Christmas jingles help selling goods and make their authors millionaires

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We all know Christmas is coming when the little Santa and deer decorations begin to pop everywhere and the astonishing resilient ol' Christmas tunes get piped down non stop.

That's supposed to put us in a jolly mood for festive shopping, and according to expert provider Mood Media, it never fails to do so. In fact, subtly bombing us with those Merry Christmas shopping vibes works so well that nowadays providers such as the Muzak creator Mood Media offer thousands of different playlists to suite the needs of the most diverse store.

Themed music is such a powerful marketing tool that no one wants to miss out, and from ethnic barbershops to bilingual shopping malls, everywhere where there's money to spend can see its potential enhanced by a selection tuned to its target customers.

And getting that Christmas tune right it's a win win for everyone, especially for its autors.

Recently, analysts looked at data from the Performing Rights Society (PRS), the British association of composers, songwriters and music publishers, in order to work out how much Christmas jingles are really worth. Their findings exceeded expectation.

The study, revealed last week, estimated how much those best loved Christmas classics have raked in so far this year. It resulted that Slade's "Merry Xmas Everybody" already earned its singer Noddy Holder a blimey £512,000 for the 2013 period. The song is currently celebrating its 40th anniversary, so we imagine Holder has been doing not bad so far.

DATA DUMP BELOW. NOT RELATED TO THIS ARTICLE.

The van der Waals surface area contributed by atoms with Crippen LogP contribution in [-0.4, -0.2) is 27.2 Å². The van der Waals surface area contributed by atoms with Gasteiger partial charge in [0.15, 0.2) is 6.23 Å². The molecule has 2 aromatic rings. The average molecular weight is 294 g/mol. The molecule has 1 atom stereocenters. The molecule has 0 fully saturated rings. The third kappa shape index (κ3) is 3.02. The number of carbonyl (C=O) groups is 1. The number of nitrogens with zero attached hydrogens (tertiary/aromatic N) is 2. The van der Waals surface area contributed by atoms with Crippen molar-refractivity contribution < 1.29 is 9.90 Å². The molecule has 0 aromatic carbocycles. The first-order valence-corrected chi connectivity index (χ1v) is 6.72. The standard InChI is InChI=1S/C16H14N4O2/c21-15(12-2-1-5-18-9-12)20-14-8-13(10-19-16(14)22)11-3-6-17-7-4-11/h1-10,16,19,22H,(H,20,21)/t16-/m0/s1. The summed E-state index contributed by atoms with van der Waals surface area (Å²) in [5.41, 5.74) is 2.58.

Other Christmas winners emerged from the study are: The Pogues' "Fairytale of New York" already at £386,270 and Mariah Carey's "All I Want for Christmas Is You" with £347,615. Along with Carey's, the only other most recent song to feature in the top 10 was East 17's 1994 hit "Stay Another Day".

In truth, we have seen no major additions to the Christmas musical canon in almost two decades.

Lady Gaga, Coldplay and Justin Bieber are amongst the artists who tried to make the next big Christmas hit, but flopped despite the efforts As author Chris Klimek pointed out on Slate last week: “It's been 19 years since 'All I Want for Christmas Is You'. And that's really the last time a pop song has entered the public consciousness across genres and age groups."

And while there are songs that make a welcome return each year, some festive tunes are not as happily acclaimed.

This week a Costa Coffee poll to find Britain's most-hated Christmas song put Cliff Richard's 1988 hit "Mistletoe and Wine" at number 1. The chain has subsequently banned the song in all of its 1,600 branches.

Sorry to hear that, Sir Cliff, but we're sure that the PRS cheque for £98,408 and counting for 2013 royalties will keep you happy this Christmas too.

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